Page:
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Author Topic: Inflation and Deflation of Price and Money Supply  (Read 506835 times)
kjj
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October 25, 2014, 06:22:39 AM
 #361

As to the double loss and bankrupcy protection. I am speaking about (other version of) ideal world where borrower would rather honorably die in starvation to repay his debt from his own property than not repay the debt, ask for some protection and break his promise to lender.

Oh, you are one of those.  Apparently I was wrong when I thought you misspoke.

I'm with you about 80%, but it seems daft to me that you insist that the borrower be 100% responsible for their own bad judgment, but the lender can toss cash at any warm body that is willing to sign the note.  The borrower's default is evidence that the lender wasn't sufficiently diligent, and should share, to some degree, in the losses.  Modern bankruptcy laws implicitly or explicitly accept this joint responsibility.

At any rate, this is a degenerate circumstance.  Commerce is rarely zero-sum.

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October 27, 2014, 09:19:18 AM
 #362

As to the double loss and bankrupcy protection. I am speaking about (other version of) ideal world where borrower would rather honorably die in starvation to repay his debt from his own property than not repay the debt, ask for some protection and break his promise to lender.

Oh, you are one of those.  Apparently I was wrong when I thought you misspoke.

I'm with you about 80%, but it seems daft to me that you insist that the borrower be 100% responsible for their own bad judgment, but the lender can toss cash at any warm body that is willing to sign the note.  The borrower's default is evidence that the lender wasn't sufficiently diligent, and should share, to some degree, in the losses.  Modern bankruptcy laws implicitly or explicitly accept this joint responsibility.

At any rate, this is a degenerate circumstance.  Commerce is rarely zero-sum.

I also agree with shared responsibility. But the lender should take a loss after the borrower has payed as much as he could. If the borrower goes default then it should be like "he has no more property (except for some minimum for living)*" not like "all his current property is protected". The lender will share the losses simply because there is no more** to take.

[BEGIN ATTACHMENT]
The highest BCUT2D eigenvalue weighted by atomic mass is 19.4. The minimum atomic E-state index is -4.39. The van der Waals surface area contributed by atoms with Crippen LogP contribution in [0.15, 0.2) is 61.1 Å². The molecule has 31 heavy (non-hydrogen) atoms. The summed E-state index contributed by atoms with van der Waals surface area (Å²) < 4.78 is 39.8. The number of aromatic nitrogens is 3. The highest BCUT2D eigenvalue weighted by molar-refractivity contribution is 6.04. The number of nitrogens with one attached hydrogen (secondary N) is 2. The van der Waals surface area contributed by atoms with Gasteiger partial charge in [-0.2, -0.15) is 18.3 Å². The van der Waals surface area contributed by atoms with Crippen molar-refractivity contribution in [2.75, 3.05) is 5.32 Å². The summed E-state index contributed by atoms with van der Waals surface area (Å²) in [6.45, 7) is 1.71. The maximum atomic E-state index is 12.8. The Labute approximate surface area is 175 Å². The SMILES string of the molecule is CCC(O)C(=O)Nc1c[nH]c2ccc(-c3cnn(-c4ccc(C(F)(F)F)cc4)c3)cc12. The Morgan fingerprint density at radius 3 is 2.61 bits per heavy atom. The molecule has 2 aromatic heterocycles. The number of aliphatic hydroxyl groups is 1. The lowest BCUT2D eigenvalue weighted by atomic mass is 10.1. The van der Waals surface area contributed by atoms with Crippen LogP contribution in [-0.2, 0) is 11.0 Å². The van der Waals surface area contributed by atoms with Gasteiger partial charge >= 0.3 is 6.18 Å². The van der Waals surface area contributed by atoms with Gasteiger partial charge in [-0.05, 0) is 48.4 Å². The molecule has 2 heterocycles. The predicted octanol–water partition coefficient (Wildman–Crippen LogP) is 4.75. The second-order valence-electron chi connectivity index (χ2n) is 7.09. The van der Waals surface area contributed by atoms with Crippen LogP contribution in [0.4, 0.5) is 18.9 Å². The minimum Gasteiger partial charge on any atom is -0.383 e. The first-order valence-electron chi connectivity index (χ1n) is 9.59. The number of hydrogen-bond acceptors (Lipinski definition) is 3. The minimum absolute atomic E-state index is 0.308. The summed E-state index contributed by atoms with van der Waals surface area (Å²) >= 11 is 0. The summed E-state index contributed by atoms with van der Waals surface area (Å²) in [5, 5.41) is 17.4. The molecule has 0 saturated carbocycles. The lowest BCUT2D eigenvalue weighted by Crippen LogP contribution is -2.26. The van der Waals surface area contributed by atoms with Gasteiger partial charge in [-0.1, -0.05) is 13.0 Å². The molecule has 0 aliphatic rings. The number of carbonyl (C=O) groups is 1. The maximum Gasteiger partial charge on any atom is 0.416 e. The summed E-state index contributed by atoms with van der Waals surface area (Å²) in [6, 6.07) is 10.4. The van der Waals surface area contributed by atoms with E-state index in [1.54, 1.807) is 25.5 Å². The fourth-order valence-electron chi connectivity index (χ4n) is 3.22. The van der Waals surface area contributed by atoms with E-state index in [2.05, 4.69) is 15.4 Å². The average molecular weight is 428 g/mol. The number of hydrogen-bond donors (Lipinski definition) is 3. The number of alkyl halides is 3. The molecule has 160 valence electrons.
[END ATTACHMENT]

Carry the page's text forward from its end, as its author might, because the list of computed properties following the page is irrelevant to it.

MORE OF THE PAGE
I do not know current bankruptcy laws, but what I see is protecting both the borrowers and the lenders from the taxpayers money. Which is wrong.
I think that irresponsible borrowers should go bankrupt (if they taken too much bad loans) THEN irresponsible lenders should go bankrupt
(if they borrowed to too many irresponsible borrowers) THEN investors of irresponsible lenders should feel a loss (if they did not care about loans portfolio and its sustainability). No one of them should be saved from the others money. I agree with intermediate situation where borrower goes bankrupt (not starving to death though, that was too extreme from me) and lender makes a profit. I do not agree with opposite situation where lender takes a loss (or goes bankrupt) and borrower takes a (protected) profit.

* - There is, of course, a great debate about what should be this "minimum for living".
** - I know there is a concept of indebted servitude, but this would be very difficult in current world.
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October 31, 2014, 01:27:54 PM
 #363

Why is it said that BTC will certainly cause deflation? Wouldn't it depend on the velocity of money (in this case BTC) which would define whether deflation really occurs or it is still inflation?

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October 31, 2014, 01:46:47 PM
 #364

Deflation is worse than inflation. Look at Japan. Deflation decreases money velocity, people tend to hoard instead of spending and spending is crucial to the growth of GDP.

That is just spinning on the current central bank meme. It is wrong.